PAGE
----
100 Best-ish Nonfiction Titles: Ideas
A nice atmospheric read.

Calvin Trillin.

TrillinI was so, so excited to get Calvin Trillin's new book, Quite Enough of Calvin Trillin: Forty Years of Funny Stuff, at the library.

But somehow when I got it home it just wasn't what I was expecting. It's a collection of Trillin's humorous pieces from the many places where he's been published: The New Yorker, The Nation, in books, etc. It's organized thematically; about five to seven pieces in chapters with such headings as "Biographically Speaking," "High Society and Just Plain Rich People," "Life Among the Literati," "Twenty Years of Pols--One Poem Each," etc. Because they're written by Calvin Trillin, all the pieces are funny. That wasn't the problem. I liked this bit, in which he suggests one of his wife Alice's economic suggestions:

"The true Alice Tax would probably inspire what the medical profession sometimes calls 'harumph palpitations' in those senators who used the word 'confiscatory' to describe a surcharge that would have brought the highest possible tax on incomes over a million dollars a year to 41 percent. To state the provisions of the Alice Tax simply, which is the only way Alice allows them to be stated, it calls for this: After a certain level of income, the government would simply take everything. When Alice says confiscatory, she means confiscatory...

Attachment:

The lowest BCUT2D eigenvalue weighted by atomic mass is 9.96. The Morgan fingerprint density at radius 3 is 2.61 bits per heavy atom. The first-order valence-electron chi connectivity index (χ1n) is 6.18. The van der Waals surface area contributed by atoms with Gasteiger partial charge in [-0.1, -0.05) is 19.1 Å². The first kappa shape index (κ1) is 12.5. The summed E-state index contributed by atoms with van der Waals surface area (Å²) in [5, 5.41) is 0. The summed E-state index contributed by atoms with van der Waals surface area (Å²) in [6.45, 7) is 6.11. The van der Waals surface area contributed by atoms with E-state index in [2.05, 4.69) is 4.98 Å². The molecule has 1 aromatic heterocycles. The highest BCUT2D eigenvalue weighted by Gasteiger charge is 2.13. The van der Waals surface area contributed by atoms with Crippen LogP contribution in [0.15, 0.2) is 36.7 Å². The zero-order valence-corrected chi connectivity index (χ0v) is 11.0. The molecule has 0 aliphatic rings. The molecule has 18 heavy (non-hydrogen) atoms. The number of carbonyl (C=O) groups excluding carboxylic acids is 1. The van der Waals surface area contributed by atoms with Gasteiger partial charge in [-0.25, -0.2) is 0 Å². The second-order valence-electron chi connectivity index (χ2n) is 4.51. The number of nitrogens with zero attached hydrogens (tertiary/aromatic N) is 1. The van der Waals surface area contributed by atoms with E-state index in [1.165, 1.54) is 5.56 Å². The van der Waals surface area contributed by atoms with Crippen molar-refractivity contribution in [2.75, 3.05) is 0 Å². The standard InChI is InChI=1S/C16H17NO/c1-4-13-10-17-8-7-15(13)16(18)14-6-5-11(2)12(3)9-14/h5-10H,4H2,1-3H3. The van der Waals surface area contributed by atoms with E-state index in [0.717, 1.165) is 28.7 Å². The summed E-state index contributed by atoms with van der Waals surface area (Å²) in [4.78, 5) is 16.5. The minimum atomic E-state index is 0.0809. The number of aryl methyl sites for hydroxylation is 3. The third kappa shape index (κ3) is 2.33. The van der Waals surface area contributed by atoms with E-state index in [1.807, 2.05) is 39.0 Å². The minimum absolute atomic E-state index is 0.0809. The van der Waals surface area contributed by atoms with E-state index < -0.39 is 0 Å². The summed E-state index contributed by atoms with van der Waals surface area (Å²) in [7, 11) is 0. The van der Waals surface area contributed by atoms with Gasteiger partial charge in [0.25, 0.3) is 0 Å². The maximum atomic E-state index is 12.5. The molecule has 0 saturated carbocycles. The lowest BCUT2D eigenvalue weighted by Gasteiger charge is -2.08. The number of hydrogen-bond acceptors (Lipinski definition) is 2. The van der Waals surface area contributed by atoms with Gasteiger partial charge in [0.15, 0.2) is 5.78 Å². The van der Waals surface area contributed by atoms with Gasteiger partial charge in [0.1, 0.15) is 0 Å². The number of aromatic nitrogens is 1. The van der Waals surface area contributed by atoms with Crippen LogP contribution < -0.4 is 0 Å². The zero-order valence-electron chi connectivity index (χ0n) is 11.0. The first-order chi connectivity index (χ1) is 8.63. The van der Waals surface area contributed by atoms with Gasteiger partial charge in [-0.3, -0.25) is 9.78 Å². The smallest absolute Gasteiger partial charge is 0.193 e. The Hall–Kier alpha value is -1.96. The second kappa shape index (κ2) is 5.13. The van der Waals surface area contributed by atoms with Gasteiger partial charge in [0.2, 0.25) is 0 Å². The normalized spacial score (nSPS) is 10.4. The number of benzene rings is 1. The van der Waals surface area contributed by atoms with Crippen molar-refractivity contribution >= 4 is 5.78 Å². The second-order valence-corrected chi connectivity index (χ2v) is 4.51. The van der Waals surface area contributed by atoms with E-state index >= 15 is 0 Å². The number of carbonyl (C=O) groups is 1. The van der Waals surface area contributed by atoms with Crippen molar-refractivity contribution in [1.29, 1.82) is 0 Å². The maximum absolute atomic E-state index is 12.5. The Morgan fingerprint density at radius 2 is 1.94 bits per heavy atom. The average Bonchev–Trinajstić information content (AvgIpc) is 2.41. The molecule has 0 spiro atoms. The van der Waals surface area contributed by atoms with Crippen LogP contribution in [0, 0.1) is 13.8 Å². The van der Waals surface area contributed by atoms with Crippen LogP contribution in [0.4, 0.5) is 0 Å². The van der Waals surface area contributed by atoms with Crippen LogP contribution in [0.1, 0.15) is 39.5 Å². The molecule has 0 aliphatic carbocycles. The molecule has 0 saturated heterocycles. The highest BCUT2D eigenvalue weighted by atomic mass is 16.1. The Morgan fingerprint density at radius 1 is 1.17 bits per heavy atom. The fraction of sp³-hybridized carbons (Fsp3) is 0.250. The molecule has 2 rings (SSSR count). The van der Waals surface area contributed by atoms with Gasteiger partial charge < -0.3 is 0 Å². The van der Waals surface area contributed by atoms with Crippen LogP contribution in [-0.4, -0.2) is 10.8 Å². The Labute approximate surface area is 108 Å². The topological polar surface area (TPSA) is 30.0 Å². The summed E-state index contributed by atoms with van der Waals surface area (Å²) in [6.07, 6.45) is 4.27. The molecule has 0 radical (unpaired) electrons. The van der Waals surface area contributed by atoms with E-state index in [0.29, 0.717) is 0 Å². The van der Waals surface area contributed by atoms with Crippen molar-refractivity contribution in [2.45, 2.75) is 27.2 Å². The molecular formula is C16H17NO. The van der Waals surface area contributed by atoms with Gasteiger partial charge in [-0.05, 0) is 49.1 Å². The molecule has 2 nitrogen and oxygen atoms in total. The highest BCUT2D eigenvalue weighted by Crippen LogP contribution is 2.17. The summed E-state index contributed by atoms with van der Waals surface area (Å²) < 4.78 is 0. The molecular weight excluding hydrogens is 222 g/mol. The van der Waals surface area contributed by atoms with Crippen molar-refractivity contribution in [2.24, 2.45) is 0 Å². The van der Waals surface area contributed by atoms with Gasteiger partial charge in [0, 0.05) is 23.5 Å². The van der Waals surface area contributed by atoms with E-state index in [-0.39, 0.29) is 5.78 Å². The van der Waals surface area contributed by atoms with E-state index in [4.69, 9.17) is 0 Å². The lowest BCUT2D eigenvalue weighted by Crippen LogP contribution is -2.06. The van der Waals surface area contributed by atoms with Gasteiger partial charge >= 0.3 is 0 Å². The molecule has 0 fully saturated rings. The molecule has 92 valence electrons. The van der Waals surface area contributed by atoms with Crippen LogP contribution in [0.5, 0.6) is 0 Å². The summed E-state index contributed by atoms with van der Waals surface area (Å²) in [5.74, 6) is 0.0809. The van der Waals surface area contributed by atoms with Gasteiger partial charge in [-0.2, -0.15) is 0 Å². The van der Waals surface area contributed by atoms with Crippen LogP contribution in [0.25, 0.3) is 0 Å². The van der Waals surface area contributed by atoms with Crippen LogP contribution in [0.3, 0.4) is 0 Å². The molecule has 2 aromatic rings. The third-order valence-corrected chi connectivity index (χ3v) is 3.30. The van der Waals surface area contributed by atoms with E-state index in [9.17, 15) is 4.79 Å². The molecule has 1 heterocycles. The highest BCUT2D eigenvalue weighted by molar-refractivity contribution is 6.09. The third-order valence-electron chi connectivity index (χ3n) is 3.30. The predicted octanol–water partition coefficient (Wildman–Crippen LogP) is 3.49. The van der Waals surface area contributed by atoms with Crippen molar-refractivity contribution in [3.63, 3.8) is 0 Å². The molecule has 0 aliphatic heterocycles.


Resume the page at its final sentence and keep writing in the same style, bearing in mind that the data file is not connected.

Alice believes that at a certain point an annual income is simply more than anybody could possibly need for even a lavish style of living. She is willing to discuss what that point is. In her more flexible moments, she is even willing to listen to arguments about which side of the line a style of living that included, say, a large oceangoing boat should fall on. But she insists that there is such a thing as enough--a point of view that separates her from the United States Senate." (From 1990; pp. 109-110.)

The individual pieces were good, but for some reason I found the thematic ordering somewhat hard to follow. It threw me to learn that many of the pieces were published in the eighties or early nineties, and were sometimes about topics I just wasn't very familiar with. I think I would have preferred it in chronological order, so I could get a feeling for the context; or if the pieces' dates had been listed at their start so I knew "when" I was.